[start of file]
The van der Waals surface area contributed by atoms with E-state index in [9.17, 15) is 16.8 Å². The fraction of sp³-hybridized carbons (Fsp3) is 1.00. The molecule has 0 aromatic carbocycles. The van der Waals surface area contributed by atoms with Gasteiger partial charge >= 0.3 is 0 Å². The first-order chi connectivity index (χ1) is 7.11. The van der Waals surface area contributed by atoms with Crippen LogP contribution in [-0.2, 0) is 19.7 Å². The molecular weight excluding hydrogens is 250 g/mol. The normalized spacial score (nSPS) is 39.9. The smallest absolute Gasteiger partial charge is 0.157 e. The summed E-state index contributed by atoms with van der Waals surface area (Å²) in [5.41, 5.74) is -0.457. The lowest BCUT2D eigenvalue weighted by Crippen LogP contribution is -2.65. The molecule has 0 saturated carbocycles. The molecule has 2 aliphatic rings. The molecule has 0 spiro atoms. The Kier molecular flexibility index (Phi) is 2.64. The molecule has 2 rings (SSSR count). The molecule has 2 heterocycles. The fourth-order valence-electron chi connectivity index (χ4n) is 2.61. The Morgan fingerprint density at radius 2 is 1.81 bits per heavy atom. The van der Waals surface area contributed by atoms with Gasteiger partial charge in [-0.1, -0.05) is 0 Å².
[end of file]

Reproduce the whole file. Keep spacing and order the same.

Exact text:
The van der Waals surface area contributed by atoms with E-state index in [9.17, 15) is 16.8 Å². The fraction of sp³-hybridized carbons (Fsp3) is 1.00. The molecule has 0 aromatic carbocycles. The van der Waals surface area contributed by atoms with Gasteiger partial charge >= 0.3 is 0 Å². The first-order chi connectivity index (χ1) is 7.11. The van der Waals surface area contributed by atoms with Crippen LogP contribution in [-0.2, 0) is 19.7 Å². The molecular weight excluding hydrogens is 250 g/mol. The normalized spacial score (nSPS) is 39.9. The smallest absolute Gasteiger partial charge is 0.157 e. The summed E-state index contributed by atoms with van der Waals surface area (Å²) in [5.41, 5.74) is -0.457. The lowest BCUT2D eigenvalue weighted by Crippen LogP contribution is -2.65. The molecule has 0 saturated carbocycles. The molecule has 2 aliphatic rings. The molecule has 0 spiro atoms. The Kier molecular flexibility index (Phi) is 2.64. The molecule has 2 rings (SSSR count). The molecule has 2 heterocycles. The fourth-order valence-electron chi connectivity index (χ4n) is 2.61. The Morgan fingerprint density at radius 2 is 1.81 bits per heavy atom. The van der Waals surface area contributed by atoms with Gasteiger partial charge in [-0.1, -0.05) is 0 Å².